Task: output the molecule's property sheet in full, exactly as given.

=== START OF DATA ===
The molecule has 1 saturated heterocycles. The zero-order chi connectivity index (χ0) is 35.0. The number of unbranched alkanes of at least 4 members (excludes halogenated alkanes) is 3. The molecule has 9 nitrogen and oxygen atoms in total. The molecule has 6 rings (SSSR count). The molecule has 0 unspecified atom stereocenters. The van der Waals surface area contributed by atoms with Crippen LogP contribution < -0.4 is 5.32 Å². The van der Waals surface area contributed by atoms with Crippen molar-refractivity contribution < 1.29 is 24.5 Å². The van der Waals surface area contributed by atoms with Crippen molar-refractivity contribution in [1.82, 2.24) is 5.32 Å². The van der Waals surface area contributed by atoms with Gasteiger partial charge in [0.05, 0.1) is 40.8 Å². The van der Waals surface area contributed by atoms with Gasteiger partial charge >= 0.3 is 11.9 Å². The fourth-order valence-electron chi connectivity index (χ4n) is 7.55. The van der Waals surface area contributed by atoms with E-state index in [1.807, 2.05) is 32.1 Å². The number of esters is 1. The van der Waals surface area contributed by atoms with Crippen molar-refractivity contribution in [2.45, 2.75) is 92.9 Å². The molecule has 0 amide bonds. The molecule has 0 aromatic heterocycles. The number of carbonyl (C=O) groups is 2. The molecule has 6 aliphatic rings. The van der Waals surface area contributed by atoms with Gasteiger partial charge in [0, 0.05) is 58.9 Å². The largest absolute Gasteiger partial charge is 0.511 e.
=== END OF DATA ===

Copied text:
The molecule has 1 saturated heterocycles. The zero-order chi connectivity index (χ0) is 35.0. The number of unbranched alkanes of at least 4 members (excludes halogenated alkanes) is 3. The molecule has 9 nitrogen and oxygen atoms in total. The molecule has 6 rings (SSSR count). The molecule has 0 unspecified atom stereocenters. The van der Waals surface area contributed by atoms with Crippen LogP contribution < -0.4 is 5.32 Å². The van der Waals surface area contributed by atoms with Crippen molar-refractivity contribution < 1.29 is 24.5 Å². The van der Waals surface area contributed by atoms with Crippen molar-refractivity contribution in [1.82, 2.24) is 5.32 Å². The van der Waals surface area contributed by atoms with Gasteiger partial charge in [0.05, 0.1) is 40.8 Å². The van der Waals surface area contributed by atoms with Gasteiger partial charge >= 0.3 is 11.9 Å². The fourth-order valence-electron chi connectivity index (χ4n) is 7.55. The van der Waals surface area contributed by atoms with E-state index in [1.807, 2.05) is 32.1 Å². The number of esters is 1. The van der Waals surface area contributed by atoms with Crippen molar-refractivity contribution in [2.45, 2.75) is 92.9 Å². The molecule has 0 amide bonds. The molecule has 0 aromatic heterocycles. The number of carbonyl (C=O) groups is 2. The molecule has 6 aliphatic rings. The van der Waals surface area contributed by atoms with Gasteiger partial charge in [0, 0.05) is 58.9 Å². The largest absolute Gasteiger partial charge is 0.511 e.